Friday, January 3, 2014

Pagan Blog Project - Week One - A - Arcade Fire (or, "Hey, Orpheus!")

 Pagan Blog Project - Week One - A - Arcade Fire (or, "Hey, Orpheus!")

(I promise this is a Pagan post. Just trust me on this one, please!)

Art is often divinely inspired. Artists, writers, and musicians are smiled upon by the muses and then magic happens. Or maybe they’re tapping into a social zeitgeist, picking up on cultural trends and energies in some type of Jungian, archetypal sense. Maybe they give us what we need, or maybe we give them the stuff they need to sing about. But it doesn’t really matter what happens because we all know that something happens, and that when it happens, it can be very beautiful and meaningful and life-changing.

I feel this way about Arcade Fire.

I first heard them back in 2006/2007 and didn’t really pay much attention at first. As a DJ at a college radio station I was hearing a lot of stuff, some good, some bad. I liked Arcade Fire, but I didn’t love them.

We bought their album Funeral in 2007, after I had graduated from college, initiated into a coven, got married, and was preparing to move across the country and start a new life. And while funerals usually mark the end of a life, for me this album marked so many new beginnings. As they say, "out with the old and in with the new!"

The sound and feel of the music captured the energy of a youthful innocence I was leaving behind but still wanted to cling to, but the lyrics tapped into something deeper. I had just stumbled into Gnosticism, reading Freke and Gandy, and listening to Joseph Campbell documentaries.  

Arcade Fire was telling me to not close my eyes, to not give in, to not sleep, to WAKE UP and to REBEL. This hip indie band provided a soundtrack for me as I was leaving behind immature thoughts and feelings on religion and beginning to glimpse behind the veil.

Their next album was a blur to me. I like it, sure, but the songs are a jumble, which is how my life was at the time. For many years I had no real direction, no devotion or religious practices.  

I was just fluttering along, shallow like one might imagine a neon bible to be, whatever that is. Then before I knew it, I was nearing 30, dissatisfied with my job, thinking about buying a house, getting a car, going back to school, setting down roots, starting a coven…  

Domesticity had set in, and as a 20-something neo-Pagan, I had a lot of contradictions to reconcile between my traveling, restless heart and a stable, All-American life.

REFLEKTOR came out this fall and my mind has been blown in a way that I didn’t think was possible anymore. I thought I had bought this album out of loyalty, but I think it’s more than just that. I think it’s because Arcade Fire has been able to provide thematic background music to my life, and I think to be able to do such a thing must be divine inspiration. Or maybe it’s just my mind being open to the right things at the right time.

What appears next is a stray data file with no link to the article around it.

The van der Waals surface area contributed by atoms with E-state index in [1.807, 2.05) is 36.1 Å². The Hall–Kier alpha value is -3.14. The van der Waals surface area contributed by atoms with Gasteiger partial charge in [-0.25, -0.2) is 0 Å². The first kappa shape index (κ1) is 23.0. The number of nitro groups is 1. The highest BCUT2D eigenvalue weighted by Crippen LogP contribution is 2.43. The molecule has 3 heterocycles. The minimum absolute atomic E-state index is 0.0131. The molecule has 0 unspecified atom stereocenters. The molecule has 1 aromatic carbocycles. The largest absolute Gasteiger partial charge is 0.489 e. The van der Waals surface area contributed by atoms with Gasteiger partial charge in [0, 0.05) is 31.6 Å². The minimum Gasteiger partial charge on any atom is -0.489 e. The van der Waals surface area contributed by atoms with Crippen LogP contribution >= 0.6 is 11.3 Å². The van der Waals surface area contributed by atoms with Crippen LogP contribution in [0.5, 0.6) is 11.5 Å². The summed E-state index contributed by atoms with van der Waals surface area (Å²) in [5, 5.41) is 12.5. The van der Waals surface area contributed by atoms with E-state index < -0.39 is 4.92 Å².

Either way, the Universe provides, doesn’t it?

I had a mini-existential crisis in July after a long summer of ritual and devotional practices. I thought intensifying my religious practices would be a nice thing to do, but I hadn’t quite been ready for the profound ways that constantly practicing magic and witchcraft, engaging in intense study, meditation, ritual, and devotion would open my mind, my life, and change me. It was crazy. At one point I even began to question the nature of reality itself.

“I thought I found a way to enter. It's just a reflector. thought I found the connector. It's just a reflector.” 

Months later I’m still reeling from the experiences of last summer, even though I had been convinced for a while that the magic and epiphanies had dramatically slowed down. But once one gains momentum on these things, it’s hard to slow down. The profound revelation and magic that came to my life this summer hasn't gone away. It's just a little different.  

This town's so strange. They built it to change.

Years ago my husband gave me this lovely Orpheus amulet. When I’d sleep with it I’d have strange dreams, quite unlike my regularly strange dreams. But I haven’t slept with it in a while, and quite forgot all about this Divinely Inspired priest and poet, aside from a brief love affair with the question “Am I Orpheus, or am I Eurydice?” which of course I'm still trying to figure out.

And then one of my favorite bloggers started writing a lot about Orpheus last year…

And one of my Magical Sisters wrote our Circle’s Samhain ritual around Orpheus and his descent, and I had an amazing and upsetting, startling experience that both broke my heart and restored it.

Maybe I forgot all about Orpheus.

But he clearly hasn’t forgotten about me. My attention is back on him in a big way, thanks to Arcade Fire. Of course, this might not be without some controversy. Remember that big mess about pop culture Paganism that had been a hot topic in the past year?

But like us, the Gods are always changing, and Orpheus continues to inspire and I’m convinced Arcade Fire has been inspired in a big, big way.

Right now as I finish up graduate school, work hard with my local Pagan groups, continue to doubt in things like evil, time, and reality, Arcade Fire continues to speak to the things that are rattling around in my mind, still calling to me and shouting my name, like a message from the Gods themselves.  

I believe pop music can reflect trends in our society and in our minds, and in our hearts. If we wake up to it, music can speak to us, because the gods are speaking to us all the time. We just need to put on our headphones, crank up the volume, and listen. 

1 comment:

  1. You sound like you're ready for something. That's my takeaway... readiness!